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Edmond François Valentin About
This eBook from the Gutenberg Project consists of approximately 194 pages of information about The Roman Question.

Yes, the huge extinguisher which Heaven holds suspended over the city of Rome, stifles even the subtle spark of passion.  If Vesuvius were here, it would have been cold for the last forty years.  The Roman princesses were not a little talked of up to the end of the thirteenth century.  Under the French rule their gallantry assumed a military complexion.  They used to go and see their admirers play billiards at the Cafe Nuovo.  But hypocrisy and morality have made immense progress since the restoration.  The few who have afforded matter for the scandalous chronicles of Rome are sexagenarians, and their adventures are inscribed on the tablets of history, between Austerlitz and Waterloo.

The young princess whom we have just seen entering upon her married life, will begin by presenting her husband with sundry little princes and princesses; and there is no rampart against illicit affection like your row of little cradles.

In five or six years, when she might have leisure for evil thoughts, she will be bound hand and foot by the exigencies of society.  You shall have a specimen of the mode in which she spends her days during the winter season.  Her morning is devoted to dressing, breakfasting, her children, and her husband.  From one to three she returns the visits she has received, in the exact form in which they were paid to her.  The first act of politeness is to go and see your acquaintance; the second, to leave your card in person; the third, to send the same bit of pasteboard by a servant ad hoc.  At three, all the world drives to the Villa Borghese, where there is a general salutation of acquaintances with the tips of the fingers.  At four, up the Pincio.  At five, it files backwards and forwards along the Corso.  Everybody who is anybody is condemned to this triple promenade.  If a single woman—­who is anybody—­were to absent herself, it would be inferred, as a matter of course, that she was ill, and a general inquiry as to the nature of her complaint would be instituted.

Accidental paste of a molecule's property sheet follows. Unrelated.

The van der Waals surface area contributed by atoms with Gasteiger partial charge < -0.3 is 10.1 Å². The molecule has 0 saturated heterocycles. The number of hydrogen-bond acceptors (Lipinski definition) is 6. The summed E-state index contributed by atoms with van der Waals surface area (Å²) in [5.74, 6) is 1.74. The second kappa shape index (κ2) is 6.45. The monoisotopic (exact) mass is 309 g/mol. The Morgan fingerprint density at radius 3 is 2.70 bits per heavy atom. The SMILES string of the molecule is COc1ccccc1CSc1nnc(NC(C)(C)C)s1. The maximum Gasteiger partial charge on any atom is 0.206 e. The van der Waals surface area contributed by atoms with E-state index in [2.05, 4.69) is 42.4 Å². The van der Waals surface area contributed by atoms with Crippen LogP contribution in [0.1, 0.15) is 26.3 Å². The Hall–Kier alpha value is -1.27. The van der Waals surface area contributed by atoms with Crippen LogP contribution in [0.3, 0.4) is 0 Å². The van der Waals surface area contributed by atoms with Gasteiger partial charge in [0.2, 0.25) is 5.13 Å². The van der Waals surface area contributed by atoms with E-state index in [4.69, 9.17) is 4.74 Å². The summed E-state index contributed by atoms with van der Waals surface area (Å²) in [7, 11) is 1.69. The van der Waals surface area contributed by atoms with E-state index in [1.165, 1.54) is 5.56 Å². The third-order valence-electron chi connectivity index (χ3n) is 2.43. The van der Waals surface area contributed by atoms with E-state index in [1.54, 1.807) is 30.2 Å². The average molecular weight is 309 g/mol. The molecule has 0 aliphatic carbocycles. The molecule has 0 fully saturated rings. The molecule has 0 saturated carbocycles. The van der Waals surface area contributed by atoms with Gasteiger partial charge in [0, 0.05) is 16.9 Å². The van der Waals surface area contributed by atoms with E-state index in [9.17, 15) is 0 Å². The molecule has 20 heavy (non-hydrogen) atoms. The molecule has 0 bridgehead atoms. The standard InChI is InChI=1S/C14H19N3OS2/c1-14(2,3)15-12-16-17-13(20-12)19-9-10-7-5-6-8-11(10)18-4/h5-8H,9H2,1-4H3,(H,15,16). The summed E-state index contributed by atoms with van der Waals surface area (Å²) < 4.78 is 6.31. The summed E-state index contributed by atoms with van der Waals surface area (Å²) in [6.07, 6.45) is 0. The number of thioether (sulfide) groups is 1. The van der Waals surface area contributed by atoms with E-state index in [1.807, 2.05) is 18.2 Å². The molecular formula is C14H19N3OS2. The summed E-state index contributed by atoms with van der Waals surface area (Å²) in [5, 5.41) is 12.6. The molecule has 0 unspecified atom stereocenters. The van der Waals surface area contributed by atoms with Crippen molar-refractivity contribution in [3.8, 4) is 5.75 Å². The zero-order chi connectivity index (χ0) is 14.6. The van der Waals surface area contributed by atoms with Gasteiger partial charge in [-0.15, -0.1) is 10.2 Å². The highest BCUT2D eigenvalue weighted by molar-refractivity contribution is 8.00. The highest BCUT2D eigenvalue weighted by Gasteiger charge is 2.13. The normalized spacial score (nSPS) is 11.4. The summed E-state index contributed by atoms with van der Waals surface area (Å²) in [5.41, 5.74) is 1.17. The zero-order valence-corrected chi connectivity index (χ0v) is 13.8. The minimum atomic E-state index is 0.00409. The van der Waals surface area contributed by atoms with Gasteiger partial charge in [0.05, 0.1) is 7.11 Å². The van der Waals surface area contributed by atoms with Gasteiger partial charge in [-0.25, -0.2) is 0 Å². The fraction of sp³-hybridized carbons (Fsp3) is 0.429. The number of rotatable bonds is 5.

At close of day all go home.  After dinner another toilette, and out for the evening.  Every house has its particular reception-night.  And a pure and simple reception indeed it is, without play, without music, without conversation; a mere interchange of bows and curtsies, and cold commonplaces.  At rare intervals a ball breaks the ice, and shakes off the ennui generated by this system.  Poor women!  In an existence at once so busy and so void, there is not even room for friendship.  Two who may have been friends from childhood, brought up in the same convent, married into the same world, may meet one another daily and at all hours, and yet may not be able to enjoy ten minutes of intimate conversation in the whole year.  The brightest, the best, is known but by her name, her title, and her fortune.  Judgments are passed on her beauty, her toilet, and her diamonds, but nobody has the opportunity or the leisure to penetrate into the depths of her mind.  A really distinguished woman once said to me, “I feel that I become stupid when I enter these drawing-rooms.  Vacancy seizes me at the very threshold.”  Another, who had lived in France, regretted, with tears, the absence of those charming friendships, so cheerful and so cordial, that exist between the young married women of Paris.

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